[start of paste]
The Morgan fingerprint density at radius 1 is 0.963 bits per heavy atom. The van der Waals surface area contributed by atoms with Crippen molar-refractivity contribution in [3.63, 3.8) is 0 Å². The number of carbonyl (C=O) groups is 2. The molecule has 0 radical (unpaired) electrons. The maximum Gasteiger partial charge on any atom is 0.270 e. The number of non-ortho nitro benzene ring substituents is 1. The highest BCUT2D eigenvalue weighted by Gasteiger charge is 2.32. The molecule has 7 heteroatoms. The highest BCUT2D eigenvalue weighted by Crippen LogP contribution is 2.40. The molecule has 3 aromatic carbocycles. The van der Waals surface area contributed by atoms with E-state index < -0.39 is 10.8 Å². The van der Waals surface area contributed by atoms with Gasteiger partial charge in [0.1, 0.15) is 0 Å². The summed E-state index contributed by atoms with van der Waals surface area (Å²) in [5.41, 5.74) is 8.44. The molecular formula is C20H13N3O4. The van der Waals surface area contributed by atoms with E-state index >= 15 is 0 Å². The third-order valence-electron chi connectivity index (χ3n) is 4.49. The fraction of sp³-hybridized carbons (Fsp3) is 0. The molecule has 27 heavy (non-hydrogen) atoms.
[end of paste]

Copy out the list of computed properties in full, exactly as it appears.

The Morgan fingerprint density at radius 1 is 0.963 bits per heavy atom. The van der Waals surface area contributed by atoms with Crippen molar-refractivity contribution in [3.63, 3.8) is 0 Å². The number of carbonyl (C=O) groups is 2. The molecule has 0 radical (unpaired) electrons. The maximum Gasteiger partial charge on any atom is 0.270 e. The number of non-ortho nitro benzene ring substituents is 1. The highest BCUT2D eigenvalue weighted by Gasteiger charge is 2.32. The molecule has 7 heteroatoms. The highest BCUT2D eigenvalue weighted by Crippen LogP contribution is 2.40. The molecule has 3 aromatic carbocycles. The van der Waals surface area contributed by atoms with E-state index < -0.39 is 10.8 Å². The van der Waals surface area contributed by atoms with Gasteiger partial charge in [0.1, 0.15) is 0 Å². The summed E-state index contributed by atoms with van der Waals surface area (Å²) in [5.41, 5.74) is 8.44. The molecular formula is C20H13N3O4. The van der Waals surface area contributed by atoms with E-state index >= 15 is 0 Å². The third-order valence-electron chi connectivity index (χ3n) is 4.49. The fraction of sp³-hybridized carbons (Fsp3) is 0. The molecule has 27 heavy (non-hydrogen) atoms.